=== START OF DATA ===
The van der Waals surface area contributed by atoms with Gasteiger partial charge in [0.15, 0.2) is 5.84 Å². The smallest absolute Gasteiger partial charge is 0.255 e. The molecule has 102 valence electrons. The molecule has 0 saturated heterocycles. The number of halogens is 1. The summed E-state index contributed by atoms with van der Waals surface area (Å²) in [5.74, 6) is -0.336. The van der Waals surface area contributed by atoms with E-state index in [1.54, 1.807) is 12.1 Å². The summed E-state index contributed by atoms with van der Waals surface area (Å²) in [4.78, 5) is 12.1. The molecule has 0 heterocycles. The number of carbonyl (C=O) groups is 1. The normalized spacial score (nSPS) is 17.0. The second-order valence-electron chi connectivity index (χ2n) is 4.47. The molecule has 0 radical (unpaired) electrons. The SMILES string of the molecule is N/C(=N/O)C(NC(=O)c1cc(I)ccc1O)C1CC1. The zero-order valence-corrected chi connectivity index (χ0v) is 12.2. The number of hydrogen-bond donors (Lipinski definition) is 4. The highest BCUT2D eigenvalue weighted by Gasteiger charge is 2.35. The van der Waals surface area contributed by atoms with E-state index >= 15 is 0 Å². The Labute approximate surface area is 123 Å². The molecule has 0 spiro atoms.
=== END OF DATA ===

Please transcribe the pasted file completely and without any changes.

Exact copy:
The van der Waals surface area contributed by atoms with Gasteiger partial charge in [0.15, 0.2) is 5.84 Å². The smallest absolute Gasteiger partial charge is 0.255 e. The molecule has 102 valence electrons. The molecule has 0 saturated heterocycles. The number of halogens is 1. The summed E-state index contributed by atoms with van der Waals surface area (Å²) in [5.74, 6) is -0.336. The van der Waals surface area contributed by atoms with E-state index in [1.54, 1.807) is 12.1 Å². The summed E-state index contributed by atoms with van der Waals surface area (Å²) in [4.78, 5) is 12.1. The molecule has 0 heterocycles. The number of carbonyl (C=O) groups is 1. The normalized spacial score (nSPS) is 17.0. The second-order valence-electron chi connectivity index (χ2n) is 4.47. The molecule has 0 radical (unpaired) electrons. The SMILES string of the molecule is N/C(=N/O)C(NC(=O)c1cc(I)ccc1O)C1CC1. The zero-order valence-corrected chi connectivity index (χ0v) is 12.2. The number of hydrogen-bond donors (Lipinski definition) is 4. The highest BCUT2D eigenvalue weighted by Gasteiger charge is 2.35. The van der Waals surface area contributed by atoms with E-state index >= 15 is 0 Å². The Labute approximate surface area is 123 Å². The molecule has 0 spiro atoms.